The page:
Ku Klux Glam by R. Stevie Moore on Apple Music

19 Songs

EDITORS’ NOTES

Since a collaboration between Ziggy Stardust–era David Bowie and Pink Floyd–era Syd Barrett will never happen, this is easily the next best thing. The unfortunately titled Ku Klux Glam boasts an impressive 19 songs centered on the creative relationship between R. Stevie Moore and Ariel Pink. Moore is a decades-long pioneer of home-tracked outsider pop, while Pink is an admitted disciple who has taken similarly lo-fi apartment recordings into hip new realms. “Dutch Me” sports muted Casiotone beats, as Moore’s scratchy tenor and Pink’s falsettos seem to poke fun at “The Sun Always Shines on TV” by the Norwegian pop band A-ha. Pink attempts to get inside Moore’s head on the murky “R. Stevie's Brain,” which plays like an outtake from his 2004 album with Haunted Graffiti, The Doldrums (more so than the lilting acoustic guitar and piano instrumental “Haunted Graffridgerator”). The duo ramps up the fidelity on the clearer-sounding “Come My Way,” a surfy slice of sunny indie pop. “Chasing an Echo” is a beautiful standout that balances Pink’s lounge-punk with Moore’s agoraphobic garage rock.

EDITORS’ NOTES

Since a collaboration between Ziggy Stardust–era David Bowie and Pink Floyd–era Syd Barrett will never happen, this is easily the next best thing. The unfortunately titled Ku Klux Glam boasts an impressive 19 songs centered on the creative relationship between R. Stevie Moore and Ariel Pink. Moore is a decades-long pioneer of home-tracked outsider pop, while Pink is an admitted disciple who has taken similarly lo-fi apartment recordings into hip new realms. “Dutch Me” sports muted Casiotone beats, as Moore’s scratchy tenor and Pink’s falsettos seem to poke fun at “The Sun Always Shines on TV” by the Norwegian pop band A-ha. Pink attempts to get inside Moore’s head on the murky “R. Stevie's Brain,” which plays like an outtake from his 2004 album with Haunted Graffiti, The Doldrums (more so than the lilting acoustic guitar and piano instrumental “Haunted Graffridgerator”). The duo ramps up the fidelity on the clearer-sounding “Come My Way,” a surfy slice of sunny indie pop. “Chasing an Echo” is a beautiful standout that balances Pink’s lounge-punk with Moore’s agoraphobic garage rock.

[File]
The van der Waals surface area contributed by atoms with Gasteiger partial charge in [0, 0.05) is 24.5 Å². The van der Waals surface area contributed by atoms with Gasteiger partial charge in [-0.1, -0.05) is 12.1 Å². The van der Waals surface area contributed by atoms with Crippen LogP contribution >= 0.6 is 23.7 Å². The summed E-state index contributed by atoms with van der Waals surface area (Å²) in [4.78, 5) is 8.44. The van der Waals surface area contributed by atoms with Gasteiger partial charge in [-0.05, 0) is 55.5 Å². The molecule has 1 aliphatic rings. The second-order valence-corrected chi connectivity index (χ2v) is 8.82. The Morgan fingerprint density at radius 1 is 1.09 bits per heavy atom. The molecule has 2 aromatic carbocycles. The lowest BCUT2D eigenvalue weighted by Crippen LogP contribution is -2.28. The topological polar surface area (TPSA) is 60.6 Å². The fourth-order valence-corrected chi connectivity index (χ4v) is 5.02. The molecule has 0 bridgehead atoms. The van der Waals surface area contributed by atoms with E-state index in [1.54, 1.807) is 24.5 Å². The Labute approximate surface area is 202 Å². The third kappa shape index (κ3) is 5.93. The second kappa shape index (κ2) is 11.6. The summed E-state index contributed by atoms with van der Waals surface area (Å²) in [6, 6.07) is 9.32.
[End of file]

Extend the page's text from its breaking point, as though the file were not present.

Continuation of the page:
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0:54
2:40
3:06
3:03
3:24
5:12
5:56
1:38
2:22
1:38
2:40
1:55
1:25
5:26
2:26
6:18
3:26
3:54
3:22

About R. Stevie Moore

One of the most difficult to categorize musicians in rock, R. Stevie Moore is a true original. Bypassing the traditional recording industry more thoroughly than just about any internationally known singer/songwriter ever has, Moore self-released literally thousands of songs through the R. Stevie Moore Cassette Club, a mail-order operation that has hundreds of individually dubbed cassettes and CD-Rs in its catalog. The handful of traditional LPs and CDs Moore has released since 1975 are primarily collections of some of the best songs from those cassettes. Moore's music, a blend of classic pop influences, arty experimentalism, idiosyncratic lyrics, wild stylistic left turns, and homemade rough edges, is one of a kind, but entire generations of lo-fi enthusiasts and indie trailblazers, from Guided by Voices to the Apples in Stereo, owe much to Moore's pioneering in the field.